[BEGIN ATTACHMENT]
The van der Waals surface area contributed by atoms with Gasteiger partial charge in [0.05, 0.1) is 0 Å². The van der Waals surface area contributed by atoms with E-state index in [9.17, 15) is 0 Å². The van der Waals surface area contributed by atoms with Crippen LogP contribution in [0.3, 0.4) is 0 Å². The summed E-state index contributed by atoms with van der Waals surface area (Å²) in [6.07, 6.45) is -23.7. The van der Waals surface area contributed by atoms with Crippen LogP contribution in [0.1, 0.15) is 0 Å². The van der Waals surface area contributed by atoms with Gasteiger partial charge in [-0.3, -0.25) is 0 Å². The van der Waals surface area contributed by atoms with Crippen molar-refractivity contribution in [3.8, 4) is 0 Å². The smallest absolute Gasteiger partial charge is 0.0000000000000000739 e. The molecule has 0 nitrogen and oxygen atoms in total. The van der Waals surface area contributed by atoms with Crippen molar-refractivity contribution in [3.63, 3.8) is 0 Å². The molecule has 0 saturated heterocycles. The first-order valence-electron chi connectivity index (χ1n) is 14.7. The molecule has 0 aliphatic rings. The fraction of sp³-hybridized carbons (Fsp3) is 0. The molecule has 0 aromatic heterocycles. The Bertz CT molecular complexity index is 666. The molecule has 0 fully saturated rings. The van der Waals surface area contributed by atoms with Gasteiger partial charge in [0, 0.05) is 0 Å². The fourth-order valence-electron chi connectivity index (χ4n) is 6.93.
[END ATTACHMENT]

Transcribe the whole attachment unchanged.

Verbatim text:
The van der Waals surface area contributed by atoms with Gasteiger partial charge in [0.05, 0.1) is 0 Å². The van der Waals surface area contributed by atoms with E-state index in [9.17, 15) is 0 Å². The van der Waals surface area contributed by atoms with Crippen LogP contribution in [0.3, 0.4) is 0 Å². The summed E-state index contributed by atoms with van der Waals surface area (Å²) in [6.07, 6.45) is -23.7. The van der Waals surface area contributed by atoms with Crippen LogP contribution in [0.1, 0.15) is 0 Å². The van der Waals surface area contributed by atoms with Gasteiger partial charge in [-0.3, -0.25) is 0 Å². The van der Waals surface area contributed by atoms with Crippen molar-refractivity contribution in [3.8, 4) is 0 Å². The smallest absolute Gasteiger partial charge is 0.0000000000000000739 e. The molecule has 0 nitrogen and oxygen atoms in total. The van der Waals surface area contributed by atoms with Crippen molar-refractivity contribution in [3.63, 3.8) is 0 Å². The molecule has 0 saturated heterocycles. The first-order valence-electron chi connectivity index (χ1n) is 14.7. The molecule has 0 aliphatic rings. The fraction of sp³-hybridized carbons (Fsp3) is 0. The molecule has 0 aromatic heterocycles. The Bertz CT molecular complexity index is 666. The molecule has 0 fully saturated rings. The van der Waals surface area contributed by atoms with Gasteiger partial charge in [0, 0.05) is 0 Å². The fourth-order valence-electron chi connectivity index (χ4n) is 6.93.